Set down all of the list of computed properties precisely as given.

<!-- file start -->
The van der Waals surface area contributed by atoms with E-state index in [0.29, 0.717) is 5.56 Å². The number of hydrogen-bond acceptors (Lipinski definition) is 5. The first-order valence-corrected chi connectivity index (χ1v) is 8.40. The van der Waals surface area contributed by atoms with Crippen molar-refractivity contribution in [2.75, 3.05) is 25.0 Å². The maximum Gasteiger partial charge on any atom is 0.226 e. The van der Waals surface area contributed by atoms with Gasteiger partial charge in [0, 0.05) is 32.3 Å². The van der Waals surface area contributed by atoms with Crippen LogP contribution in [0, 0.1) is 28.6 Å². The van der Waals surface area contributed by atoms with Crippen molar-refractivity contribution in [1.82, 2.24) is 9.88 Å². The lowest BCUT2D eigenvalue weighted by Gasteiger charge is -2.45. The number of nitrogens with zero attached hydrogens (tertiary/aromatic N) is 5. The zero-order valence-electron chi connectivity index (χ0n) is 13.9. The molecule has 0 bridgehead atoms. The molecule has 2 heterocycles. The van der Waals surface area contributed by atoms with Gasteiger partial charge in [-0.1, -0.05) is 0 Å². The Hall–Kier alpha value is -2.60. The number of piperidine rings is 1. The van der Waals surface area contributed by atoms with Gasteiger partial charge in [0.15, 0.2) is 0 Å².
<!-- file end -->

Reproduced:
The van der Waals surface area contributed by atoms with E-state index in [0.29, 0.717) is 5.56 Å². The number of hydrogen-bond acceptors (Lipinski definition) is 5. The first-order valence-corrected chi connectivity index (χ1v) is 8.40. The van der Waals surface area contributed by atoms with Crippen molar-refractivity contribution in [2.75, 3.05) is 25.0 Å². The maximum Gasteiger partial charge on any atom is 0.226 e. The van der Waals surface area contributed by atoms with Gasteiger partial charge in [0, 0.05) is 32.3 Å². The van der Waals surface area contributed by atoms with Crippen LogP contribution in [0, 0.1) is 28.6 Å². The van der Waals surface area contributed by atoms with Crippen molar-refractivity contribution in [1.82, 2.24) is 9.88 Å². The lowest BCUT2D eigenvalue weighted by Gasteiger charge is -2.45. The number of nitrogens with zero attached hydrogens (tertiary/aromatic N) is 5. The zero-order valence-electron chi connectivity index (χ0n) is 13.9. The molecule has 0 bridgehead atoms. The molecule has 2 heterocycles. The van der Waals surface area contributed by atoms with Gasteiger partial charge in [-0.1, -0.05) is 0 Å². The Hall–Kier alpha value is -2.60. The number of piperidine rings is 1. The van der Waals surface area contributed by atoms with Gasteiger partial charge in [0.15, 0.2) is 0 Å².